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The world's first author known by name was a woman : the Sumerian poet Enheduanna. The first author of French courtly love was a woman, too. I sum up here the background to my research, the results of which appear in my volumes and papers. Marie is the signature appended to four ancient French literary works dating back to the XII century which have come down to us : Lais, Fables, Espurgatoire Seint Patriz and Vie Seinte Audree. Whilst there is consensus about attributing the first three to the same author, in 2002, June Hall McCash put forward a theory about a forth text by Marie, the so-called Vie Seinte Audree : her suggestion was also to attribute to the same author the hagiographic Anglo-Norman short poem on the Life of Santa Etheldreda of Ely, a Saxon queen and abbess. The text, in which Marie's stylistic mannerisms are ungainsayably recognisable, has come down to us from a single source and accords well with the pattern which is common to all the poetess's works, a pattern closely related to the cultural programme pursued by the circle of Canterbury scholars, whose purpose was to establish traditional, epochal genealogical and religious foundations for courtly Anglo-Norman Society".My research commenced in 2004 with an article for the magazine Critica del Testo, in which I refuted Yolande de Pontfarcy's theory, propounded in 1995, which on the basis of Holmes'1932 study, had suggested that the poetess was none other than Marie de Meulan, a lady who, unfortunately, had never existed as historical figure. Simply stated, as I have documented in my works, there was a trifling misunderstanding, a carelessness in reading the archive papers, as it is the very archives which amply attest to the existence of a Marie de Meulan who was however born around the year 1000, in France, daughter of Waleran II de Meulan (an ancestor of Waleran IV) and Oda de Conteville, who had at least one son, Hugh (Hugue II, ~1018-1053) as well as another daughter: Adeliza, Alisende or Amice. The misunderstanding about Waleran IV's supposed third daughter obviously stems from this (indeed the name cited by Y. de Pontfarcy for the third daughter is the same).My candidate for the historical Marie de France is Marie Becket, sister of archbishop Thomas of Canterbury (martyred in 1170), who was named abbess of Barking by King Henry II. in 1173 (the same year as her brother's canonization). As the daughter of a merchant from Rouen brought up in London, this Marie could plausibly identify herself as coming from France, speak a continental rather than an insular dialect of French, yet be familiar with the linguistic and cultural mix characterizing twelfth-century Britain. As the sister of Henry II's friend and chancellor Thomas Becket, she would have been in proximity both to the angevin court and to the intellectual circles around the archbishop of canterbury, including John of Salisbury, Peter of Blois, and Walter Map, whose interests included preoccupations identified in the texts attributed to Marie. Her association with Barking, a monastery populated by members of the anglo-norman elite and where women translated saints' lives into French and with Wilton Abbey (closely related to Ely Cathedral, that promoted the cult of Saint Aethelthryth or Audrey) is another support for the identification. At present, I'm studying the rich iconography of Mary Becket, especially the stained glass windows of Notre-Dame de Chartres, whose iconographic program dates back to the thirteenth century and was decided by John of Salisbury, a one-time secretary to Thomas Becket, in which Marie Becket is the only woman among the scholars of Canterbury. Marie Becket also appears among Becket's litterati in one of the four surviving leaves (fol. 2 r - see the illumination above) of the Vie Saint Thomas le Martyr by Matthew Paris.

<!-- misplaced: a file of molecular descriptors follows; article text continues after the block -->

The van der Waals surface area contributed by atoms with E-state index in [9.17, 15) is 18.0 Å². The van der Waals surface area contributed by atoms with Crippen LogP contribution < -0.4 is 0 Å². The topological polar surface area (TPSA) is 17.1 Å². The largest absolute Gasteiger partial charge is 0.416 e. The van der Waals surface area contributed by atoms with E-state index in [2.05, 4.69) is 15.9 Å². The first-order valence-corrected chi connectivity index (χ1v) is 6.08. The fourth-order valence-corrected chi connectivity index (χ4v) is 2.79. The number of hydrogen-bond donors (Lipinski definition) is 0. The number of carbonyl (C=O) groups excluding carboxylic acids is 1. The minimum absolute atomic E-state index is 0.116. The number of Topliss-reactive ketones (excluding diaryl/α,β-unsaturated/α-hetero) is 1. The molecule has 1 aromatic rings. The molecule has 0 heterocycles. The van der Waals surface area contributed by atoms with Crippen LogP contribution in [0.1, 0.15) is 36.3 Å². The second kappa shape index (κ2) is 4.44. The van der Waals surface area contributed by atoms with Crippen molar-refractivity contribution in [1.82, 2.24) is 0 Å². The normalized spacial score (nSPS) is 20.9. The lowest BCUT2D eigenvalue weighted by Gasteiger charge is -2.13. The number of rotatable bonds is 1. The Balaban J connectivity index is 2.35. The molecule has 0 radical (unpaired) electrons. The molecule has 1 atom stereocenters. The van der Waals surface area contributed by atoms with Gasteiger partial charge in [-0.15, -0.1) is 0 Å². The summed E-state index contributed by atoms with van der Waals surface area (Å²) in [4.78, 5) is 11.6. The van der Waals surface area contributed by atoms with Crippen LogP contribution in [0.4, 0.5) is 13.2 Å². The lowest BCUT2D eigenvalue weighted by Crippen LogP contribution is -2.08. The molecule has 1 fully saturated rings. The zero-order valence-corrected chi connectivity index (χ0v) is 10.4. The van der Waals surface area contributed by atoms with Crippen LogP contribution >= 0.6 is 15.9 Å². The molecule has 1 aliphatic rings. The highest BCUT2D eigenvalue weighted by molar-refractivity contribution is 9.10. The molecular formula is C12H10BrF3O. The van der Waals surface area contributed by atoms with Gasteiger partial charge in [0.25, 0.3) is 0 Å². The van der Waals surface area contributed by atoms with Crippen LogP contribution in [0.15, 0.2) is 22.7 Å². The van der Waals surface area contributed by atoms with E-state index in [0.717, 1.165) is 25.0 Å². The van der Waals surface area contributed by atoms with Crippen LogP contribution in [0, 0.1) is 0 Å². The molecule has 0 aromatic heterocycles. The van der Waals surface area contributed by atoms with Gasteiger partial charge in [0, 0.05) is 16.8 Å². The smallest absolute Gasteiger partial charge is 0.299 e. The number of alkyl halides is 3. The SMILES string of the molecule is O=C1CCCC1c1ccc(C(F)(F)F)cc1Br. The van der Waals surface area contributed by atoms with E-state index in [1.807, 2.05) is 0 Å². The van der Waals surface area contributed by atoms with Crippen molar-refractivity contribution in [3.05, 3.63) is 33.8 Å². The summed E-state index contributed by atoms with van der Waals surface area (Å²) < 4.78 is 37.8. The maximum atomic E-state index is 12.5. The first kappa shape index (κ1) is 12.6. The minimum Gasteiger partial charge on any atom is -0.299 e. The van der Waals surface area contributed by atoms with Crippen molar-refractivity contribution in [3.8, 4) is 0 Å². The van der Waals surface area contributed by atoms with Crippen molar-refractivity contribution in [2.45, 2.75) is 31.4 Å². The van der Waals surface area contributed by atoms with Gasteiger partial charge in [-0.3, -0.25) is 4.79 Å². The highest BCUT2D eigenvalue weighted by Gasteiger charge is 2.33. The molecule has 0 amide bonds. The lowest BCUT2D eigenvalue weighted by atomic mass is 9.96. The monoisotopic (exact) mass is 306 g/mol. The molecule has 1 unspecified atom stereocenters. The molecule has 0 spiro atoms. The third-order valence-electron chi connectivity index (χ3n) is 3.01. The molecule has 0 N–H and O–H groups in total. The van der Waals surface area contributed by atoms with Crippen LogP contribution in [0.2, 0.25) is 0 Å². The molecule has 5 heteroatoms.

For more information, please read my articles and books :

2016 The surviving Iconography of Marie Becket, in La Fucina di Vulcano, Lithos Editrice, Rome, 2016, pp. 37-44. 2015 The withheld Name of Marie in the Epilogue of Guernes Vie Saint Thomas, in Il nome dell'Autore, Studi per Giuseppe Tavani, a c. di Luciano e Carla Rossi Collana: I libri di Viella, p. 125-140. 2009 Marie de France et les Erudits de Cantorbery, aux Editions Classiques Garnier, Paris. (Read review in Speculum) 2007 Marie, ki en sun tens pas ne s'oblie. Marie de France: la Storia oltre l'enigma, Il Bagatto Libri, Roma. 2006 La Vie seinte Audree, un nuovo tassello per ricostruire l'identità di Maria di Francia?, in Atti del Convegno Romania Romana, Roma, giugno 2006, in Critica del Testo IX, 3, pp. 871-886. 2004 Brevi note su Marie de Meulan (~1000-1060), un'improbabile Marie de France, in Critica del testo, VII/3 (pp. 1147-1155).


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